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This Week’s Market Buzz

  • According to the Houston County News, The Minnesota Court of Appeals on July 20 reversed a Minnesota Department of Natural Resources decision that a Houston silica sand mine may not operate until the owners obtain a trout stream setback permit. The court determined that the Erickson Sand Mine is not a “new project,” so the mine can legally operate, according to court documents and a citing of the 1985 Reserve Mining Co. v. Minnesota Pollution Control Agency case. “We reverse the Department of Natural Resources’ decision that relators’ silica sand-mining operation is subject to the setback-permit provision,” wrote Justice John P. Smith in court documents, “because relators’ silica sand-mining operation is not a ‘new project’ within the meaning of the statute and because there is no indication that any environmental review at the site had been noticed for public comment after April 30, 2013.”

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This Week’s Market Buzz

  • Proxibid was selected by Hilco Industrial and Gordon Brothers Group as one of the groups to offer live online bidding for its upcoming auction of machinery and equipment used for the production and distribution of premium grade frac sand. The auction will take place July 28 at 10:00 a.m. CST in Saskatoon, SK, Canada, with live online bidding taking place at that time via Proxibid. This auction features nearly 200 pieces of machinery and equipment from Preferred Sands of Canada. The machinery and equipment available in this auction come from the company’s Hanson Lake facility, which is being closed. The facility and equipment have been disassembled and staged for loading. Everything from dozers, loaders, excavators and rock trucks to processing and storage equipment and more is up for bid in this auction.

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This Week’s Market Buzz

  • According to the investment website Seeking Alpha, long term, the market dynamics for frac sand are still in place. The amount of frac sand per well seems to be increasing for now based on the fact drillers are using more stages per well. As prices fall drillers are incentivized to increase the amount of frac sand they use per well to increase IRRs. Many drillers have shifted from a "total production at all cost" strategy to an IRR-focused strategy, which means they will likely keep increasing the amount of sand used per well. Short term, the number of wells drilled but awaiting completion may drive demand, but it is very uncertain if this will prove to be a lasting trend.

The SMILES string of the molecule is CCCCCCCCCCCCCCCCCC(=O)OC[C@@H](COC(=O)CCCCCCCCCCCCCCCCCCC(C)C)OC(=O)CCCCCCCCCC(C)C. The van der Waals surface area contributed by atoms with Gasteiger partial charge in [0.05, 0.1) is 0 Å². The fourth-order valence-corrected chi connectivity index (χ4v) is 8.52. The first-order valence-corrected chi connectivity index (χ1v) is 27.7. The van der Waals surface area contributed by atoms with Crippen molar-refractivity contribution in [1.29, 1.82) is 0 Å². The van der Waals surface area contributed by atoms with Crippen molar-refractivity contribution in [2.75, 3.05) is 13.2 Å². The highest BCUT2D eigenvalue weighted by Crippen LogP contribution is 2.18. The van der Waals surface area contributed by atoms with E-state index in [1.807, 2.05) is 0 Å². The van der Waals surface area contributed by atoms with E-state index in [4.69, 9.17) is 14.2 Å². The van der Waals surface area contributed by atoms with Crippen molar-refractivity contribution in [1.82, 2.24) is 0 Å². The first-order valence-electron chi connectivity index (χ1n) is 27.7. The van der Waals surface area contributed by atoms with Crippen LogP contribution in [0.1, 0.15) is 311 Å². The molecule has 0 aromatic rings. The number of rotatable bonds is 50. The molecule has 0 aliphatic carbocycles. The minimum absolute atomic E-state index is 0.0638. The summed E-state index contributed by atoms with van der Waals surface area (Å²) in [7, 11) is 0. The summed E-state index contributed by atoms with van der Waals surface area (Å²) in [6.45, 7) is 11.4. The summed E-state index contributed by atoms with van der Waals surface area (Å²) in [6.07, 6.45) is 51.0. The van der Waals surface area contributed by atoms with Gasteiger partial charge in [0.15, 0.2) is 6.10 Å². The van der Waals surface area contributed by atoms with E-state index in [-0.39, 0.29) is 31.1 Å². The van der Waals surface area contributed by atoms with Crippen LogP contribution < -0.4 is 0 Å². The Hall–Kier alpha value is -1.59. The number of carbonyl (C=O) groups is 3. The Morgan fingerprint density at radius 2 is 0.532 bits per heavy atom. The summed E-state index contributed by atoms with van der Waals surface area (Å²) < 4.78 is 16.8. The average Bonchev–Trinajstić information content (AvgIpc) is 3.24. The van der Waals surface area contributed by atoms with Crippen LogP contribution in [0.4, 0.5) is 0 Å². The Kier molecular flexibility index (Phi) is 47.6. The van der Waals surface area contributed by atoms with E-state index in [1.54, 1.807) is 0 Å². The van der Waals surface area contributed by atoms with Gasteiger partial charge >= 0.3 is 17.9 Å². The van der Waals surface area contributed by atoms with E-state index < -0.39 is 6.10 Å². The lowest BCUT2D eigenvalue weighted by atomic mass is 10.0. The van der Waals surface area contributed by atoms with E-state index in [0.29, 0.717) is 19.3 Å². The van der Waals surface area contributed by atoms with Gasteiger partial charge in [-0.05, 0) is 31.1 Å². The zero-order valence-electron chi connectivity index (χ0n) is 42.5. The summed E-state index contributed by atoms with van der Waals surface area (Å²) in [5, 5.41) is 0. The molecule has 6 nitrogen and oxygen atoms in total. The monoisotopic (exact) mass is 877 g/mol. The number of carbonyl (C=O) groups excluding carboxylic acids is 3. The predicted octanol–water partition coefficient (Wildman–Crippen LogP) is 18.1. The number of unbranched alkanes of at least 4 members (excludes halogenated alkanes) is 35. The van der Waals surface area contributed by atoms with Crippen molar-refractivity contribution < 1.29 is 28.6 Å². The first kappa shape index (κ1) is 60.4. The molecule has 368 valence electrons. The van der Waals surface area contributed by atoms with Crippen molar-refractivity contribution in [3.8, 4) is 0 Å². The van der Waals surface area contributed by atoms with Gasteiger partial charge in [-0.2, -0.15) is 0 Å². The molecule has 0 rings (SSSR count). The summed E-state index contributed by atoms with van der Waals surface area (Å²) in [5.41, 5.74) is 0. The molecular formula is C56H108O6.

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This Week’s Market Buzz

  • Six-year-low crude oil prices may have decimated new drilling activity, but market indicators show there is a more intense use of frac sand in the new wells that remain in the Eagle Ford and other shale plays. A June 11 report from global investment bank Jefferies shows that overall demand for frac sand is down in 2015 due to low oil prices but its use per well has been steadily increasing over the past three years.

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This Week’s Market Buzz

  • According to the Winona Post, Arcadia, Wis.’s moratorium on nonmetallic sand mine operations will remain in place. Arcadia City Council members decided to not take any action to prematurely lift the city's moratorium on sand mining operations that was implemented last year and is expected to expire September 15, 2015.

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